Network segmentation is a fundamental component of cybersecurity, yet it is so difficult to implement in a gas and pipeline environment. There is flawed thinking in part due to an industry-wide focus on perimeter security, a carryover from the days of air gap protection.
As industrial systems continue to evolve and pipelines become more distributed, there are more requirements for greater connectivity between internal systems within the distributed environment. As a result, more traffic must be allowed through the perimeter, and if perimeter access isn’t denied outright, it isn’t really a gap. A more flexible approach is required.
The flaw is that the term “perimeter” implies one big shell around an entire system, within which there are many devices in many zones, with different security levels and conduits, all unmanaged. In other words, the traditional definition of perimeter security does not mean the same level of granular access controls that a properly enforced conduit provides.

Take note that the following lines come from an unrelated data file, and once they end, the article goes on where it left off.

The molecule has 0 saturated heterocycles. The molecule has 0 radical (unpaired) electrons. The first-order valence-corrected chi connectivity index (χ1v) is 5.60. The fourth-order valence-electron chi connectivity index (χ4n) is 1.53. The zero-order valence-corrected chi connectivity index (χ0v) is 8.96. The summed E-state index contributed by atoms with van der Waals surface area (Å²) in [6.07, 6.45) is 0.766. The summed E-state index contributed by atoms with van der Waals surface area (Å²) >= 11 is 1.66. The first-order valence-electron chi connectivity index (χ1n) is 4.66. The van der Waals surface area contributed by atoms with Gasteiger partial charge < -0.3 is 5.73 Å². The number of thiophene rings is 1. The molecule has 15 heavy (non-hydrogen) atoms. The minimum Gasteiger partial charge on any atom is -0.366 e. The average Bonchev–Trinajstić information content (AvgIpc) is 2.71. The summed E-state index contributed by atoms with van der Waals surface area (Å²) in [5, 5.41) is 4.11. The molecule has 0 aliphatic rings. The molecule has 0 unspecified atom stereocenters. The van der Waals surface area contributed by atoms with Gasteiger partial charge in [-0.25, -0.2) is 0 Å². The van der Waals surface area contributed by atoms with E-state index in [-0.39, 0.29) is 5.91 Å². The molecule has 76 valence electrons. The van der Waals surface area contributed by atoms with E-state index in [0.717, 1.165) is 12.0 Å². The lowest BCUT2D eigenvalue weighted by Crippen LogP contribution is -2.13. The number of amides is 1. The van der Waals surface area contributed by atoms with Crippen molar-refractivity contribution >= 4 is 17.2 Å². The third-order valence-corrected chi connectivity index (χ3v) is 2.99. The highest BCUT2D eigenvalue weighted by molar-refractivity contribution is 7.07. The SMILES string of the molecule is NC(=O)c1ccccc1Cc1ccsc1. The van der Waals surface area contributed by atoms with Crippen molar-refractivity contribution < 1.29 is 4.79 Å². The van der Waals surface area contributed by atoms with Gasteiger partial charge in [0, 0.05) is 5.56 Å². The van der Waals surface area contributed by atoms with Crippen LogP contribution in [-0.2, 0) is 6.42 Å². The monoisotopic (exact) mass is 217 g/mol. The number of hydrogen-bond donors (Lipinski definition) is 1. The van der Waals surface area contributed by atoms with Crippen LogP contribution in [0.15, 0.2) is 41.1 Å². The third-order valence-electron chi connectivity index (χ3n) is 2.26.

Perimeter security is able to properly secure zones, if the proper requirements are applied. Every zone has a logical perimeter that defines it. If all information flows are forced to cross this boundary via appropriate cybersecurity measures, then each conduit is made more secure. In order to secure a system with many zones:
1. Many perimeters need to be created.
2. Appropriate security controls must be in place around each perimeter, to inspect flows.
3. These controls must map different policies to different information flows to properly protect each flow and conduit.